Deja Vu: 1968 vs 2020
Let’s review the year’s developments as of midsummer.
A bitterly fought presidential campaign amid a sharply divided electorate; racial tensions erupting into rioting, looting and arson; widespread accusations of police brutality against minorities; a divisive Republican standard-bearer clamoring for law and order; U.S. troops fighting guerrilla insurgencies in foreign lands; growing economic insecurity among the middle class; national political conventions poised for turmoil; increasing incivility and a coarsening of public discourse; worsening superpower tensions among the United States, Russia and China…
Yep, the summer of 1968 was a scary time. I was only 10 years old but I vividly recall the images of urban violence on television.
As I survey the similarly tumultuous events of 2020, I’m reminded of the often-quoted malapropism of baseball legend Yogi Berra: “It’s deja vu all over again.”
By 1968, economic growth and the stock market had been rising, with only minor hiccups, for two decades. But shortly after Richard Nixon narrowly won the presidency in November, stocks tanked. The stock market started its downturn in December 1968 and bottomed out in October 1969, with a cumulative loss of 18.57% of market capitalization.
Since its coronavirus lows on March 23, 2020, the stock market has been soaring. Do we face a similar day of reckoning as occurred in 1968-1969?
Below, I examine the market’s latest gyrations and what they portend for the second half of 2020. I also spotlight a time-tested investment strategy that steadily makes money regardless of political or economic volatility.
The rally sputters…
The three main U.S. stock market indices closed sharply lower Tuesday, as blue-chip bellwethers posted disappointing second-quarter operating results.
The Dow Jones Industrial Average fell 205.49 points, or 0.77%; the S&P 500 shed 20.97 points, or 0.65%; and the tech-heavy NASDAQ composite plunged 134.18 points, or 1.27%. The Dow was dragged lower by components 3M (NYSE: MMM) and McDonald’s (NYSE: MCD), both of which missed earnings expectations. Stock futures were little changed early Wednesday.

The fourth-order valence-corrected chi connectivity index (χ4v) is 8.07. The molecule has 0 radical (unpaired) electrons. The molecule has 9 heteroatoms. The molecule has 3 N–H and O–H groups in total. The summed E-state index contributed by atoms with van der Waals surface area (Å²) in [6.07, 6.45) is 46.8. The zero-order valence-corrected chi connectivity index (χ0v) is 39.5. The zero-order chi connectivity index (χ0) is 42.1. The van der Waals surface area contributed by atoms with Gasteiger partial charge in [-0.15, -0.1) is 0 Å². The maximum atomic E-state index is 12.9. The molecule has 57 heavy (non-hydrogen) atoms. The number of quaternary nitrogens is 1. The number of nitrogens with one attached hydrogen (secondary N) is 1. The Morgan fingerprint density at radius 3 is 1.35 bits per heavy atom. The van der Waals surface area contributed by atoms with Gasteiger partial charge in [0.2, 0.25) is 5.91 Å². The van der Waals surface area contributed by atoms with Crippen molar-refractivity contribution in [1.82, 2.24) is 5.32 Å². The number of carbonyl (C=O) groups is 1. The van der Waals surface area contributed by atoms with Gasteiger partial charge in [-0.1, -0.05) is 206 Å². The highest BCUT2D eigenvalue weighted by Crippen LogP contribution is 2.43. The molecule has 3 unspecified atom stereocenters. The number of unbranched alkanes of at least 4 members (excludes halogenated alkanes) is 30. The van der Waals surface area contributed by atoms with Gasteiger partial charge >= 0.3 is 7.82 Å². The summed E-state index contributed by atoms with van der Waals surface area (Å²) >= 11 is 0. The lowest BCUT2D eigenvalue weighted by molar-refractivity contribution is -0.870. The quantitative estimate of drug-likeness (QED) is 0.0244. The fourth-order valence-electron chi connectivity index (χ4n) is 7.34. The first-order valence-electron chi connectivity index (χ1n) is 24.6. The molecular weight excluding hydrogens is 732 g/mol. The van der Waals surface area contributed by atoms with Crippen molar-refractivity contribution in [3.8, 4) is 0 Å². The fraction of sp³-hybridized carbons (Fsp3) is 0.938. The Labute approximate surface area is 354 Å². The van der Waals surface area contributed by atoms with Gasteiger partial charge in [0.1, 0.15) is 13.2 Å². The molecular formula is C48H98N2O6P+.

Among the top headlines Wednesday morning are the Senate’s deliberations over a new stimulus package and supposed progress on a COVID-19 vaccine. However, as I’ve repeatedly warned readers, Congress is gridlocked on providing further stimulus and hopes for an imminent vaccine constitute “magical thinking.”
It appears that the $1 trillion pandemic aid package unveiled Tuesday night by Senate Majority Leader Mitch McConnell (R-KY) is dead on arrival. Democrats rejected it out of hand as too stingy and leading members of McConnell’s caucus are pushing back because they think it’s too profligate.
Meanwhile, as reflected by misses in recent days by blue chips, you should expect a dismal second-quarter earnings season.
Another ominous sign is the dip in consumer confidence in July, as coronavirus cases soar in the U.S. Sunbelt and economic hardship continues.
According to the Conference Board’s survey released Tuesday, consumers are pessimistic about the economy’s prospects over the next six months. The Index now stands at 92.6 (1985=100), down from 98.3 in June. The decline in confidence comes as extended jobless benefits are set to expire on July 31 (see infographic).
Even if a fractious Congress somehow manages to pass a stimulus bill in the near future, it will likely contain a greatly reduced unemployment benefit. Missed housing payments and small business bankruptcies are on the rise.
Under these conditions, it’s highly likely that the stock market will experience a correction before the end of the year. Overpriced mega-cap technology stocks appear to be the most vulnerable. These Silicon Valley stalwarts will prosper in the post-COVID world, but their valuations are out of whack with current economic realities.
In their iconic 1969 recording “Gimme Shelter,” the Rolling Stones sang: “Yeah, a storm is threatenin’ my very life today. If I don’t get some shelter, Lord, I’m gonna fade away…”
The Stones may have been singing primarily of emotional rather than physical shelter, but the refrain could easily apply to today’s stormy investment climate.
Besides washing your hands and wearing a face mask, what can you do to survive the coronavirus pandemic? To protect your wealth, I suggest you consider the trading techniques of my colleague Jim Fink, chief investment strategist of our premium trading service Velocity Trader.
Jim has developed a scientific way to quickly and predictably multiply the gains of regular stocks. His technique works in up or down markets, in economic expansions or recessions…in normal times or during pandemics.
Called the Velocity Profit Multiplier (VPM), Jim’s proprietary investing method allows you to jump into trades with complete confidence because you know that when share prices move in the right direction, VPM will juice up your returns by 100%, 300%, even 800%…every time…in less than a month. Without fail. Even better, this scientific system turns around these profitable trades in 60 days or less.
Jim Fink is currently setting up his next trades, but there’s no time to lose. For all the details, click here now.
Questions or comments? Drop me a line: firstname.lastname@example.org
John Persinos is the editorial director of Investing Daily.